An intensely sobering report released today by the Australian Institute of Health and Welfare (AIHW) revealed just how widespread family, domestic and sexual violence is across Australia.
One in six (1.6 million) women have experienced physical or sexual violence by a current or former partner, while one in 16 (500,000) men have experienced the same.
Eight women and two men are hospitalised every single day due to domestic violence, according to 2014-15 data, a number that is overwhelmingly represented by Indigenous women and men, who are 32 and 23 times more likely to be hospitalised respectively.
One woman per week and one man per month is killed by a current or former partner.
Intimate partner violence is the greatest health risk factor for women ages 25-44, causing more illness, disability and deaths than any other risk factor (like smoking, alcohol use or being overweight).
Of the 1.7 million women in Australia who have experienced sexually violence, 96 percent say the perpetrator was male. The 428,800 men who have have experienced the same report an even split of men and women (44 percent and 49 percent respectively).
The Family, domestic and sexual violence in Australia, 2018 report is the first comprehensive report on family, domestic and sexual violence released in Australia, bringing information together from more than 20 different data sources.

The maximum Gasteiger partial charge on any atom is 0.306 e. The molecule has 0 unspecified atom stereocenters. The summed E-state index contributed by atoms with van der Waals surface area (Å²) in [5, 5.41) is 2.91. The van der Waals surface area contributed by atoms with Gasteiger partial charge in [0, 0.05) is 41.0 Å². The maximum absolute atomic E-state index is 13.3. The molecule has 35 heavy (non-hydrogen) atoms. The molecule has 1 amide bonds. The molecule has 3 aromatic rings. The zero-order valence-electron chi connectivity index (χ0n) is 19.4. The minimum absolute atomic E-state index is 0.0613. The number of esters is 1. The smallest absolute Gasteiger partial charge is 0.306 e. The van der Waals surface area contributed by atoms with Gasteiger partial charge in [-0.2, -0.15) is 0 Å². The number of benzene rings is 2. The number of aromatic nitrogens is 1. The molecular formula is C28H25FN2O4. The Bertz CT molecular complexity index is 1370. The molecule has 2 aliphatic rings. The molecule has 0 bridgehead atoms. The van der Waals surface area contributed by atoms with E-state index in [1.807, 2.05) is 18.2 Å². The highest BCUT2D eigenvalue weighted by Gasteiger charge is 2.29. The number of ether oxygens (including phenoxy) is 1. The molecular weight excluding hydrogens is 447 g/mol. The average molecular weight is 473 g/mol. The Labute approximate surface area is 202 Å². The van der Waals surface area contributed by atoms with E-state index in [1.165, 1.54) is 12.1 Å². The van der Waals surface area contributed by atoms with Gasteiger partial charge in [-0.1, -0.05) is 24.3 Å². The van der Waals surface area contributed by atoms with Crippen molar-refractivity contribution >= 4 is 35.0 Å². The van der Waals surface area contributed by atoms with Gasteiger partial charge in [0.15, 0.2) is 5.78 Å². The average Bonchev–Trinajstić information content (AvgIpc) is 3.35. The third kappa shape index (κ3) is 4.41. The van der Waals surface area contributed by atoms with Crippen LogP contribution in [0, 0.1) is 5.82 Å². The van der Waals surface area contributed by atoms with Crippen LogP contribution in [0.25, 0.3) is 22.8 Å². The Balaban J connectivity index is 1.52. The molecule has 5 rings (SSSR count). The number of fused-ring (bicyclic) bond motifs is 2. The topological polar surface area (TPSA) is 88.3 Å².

AIHW CEO Barry Sandison said that while looking at issues of violence through numbers can “depersonalise the pain and suffering that situs behind the statistics, the seriousness of these issues cannot be overstated.”
It found that Indigenous women, young women, pregnant women, women with disabilities and women experiencing financial hardships are particularly vulnerable to violence.
It also put into context the inherited burden of abuse. Children who were physically or sexually abused are three times more likely to experience domestic violence later in life. Women who witnessed domestic violence as children were more than twice as likely to be the victim of domestic violence themselves, while men were between three and four time more likely to be victims depending on whether they witness violence towards their mother or father respectively.
“We know that family, domestic and sexual violence is a major problem in Australia, but without a comprehensive source of evidence and analysis, tackling such a complex issue will continue to be difficult,” said Sandison.
Researchers estimate that in just 2015-16, the cost of violence against women and children in Australia was $22 billion.
The report highlights were more research is needed, such as around high risk groups like those with a disability or the LGBTIQ community.
If you or someone you know is dealing with issues around sexual violence or domestic or family violence, you can call 1800 RESPECT on 1800 737 732, the Mens Helpline on 1300 78 99 78, or the Kids Helpline (ages 5 to 25) on 1800 55 1800. If you are in distress, please call Lifeline on 13 11 14.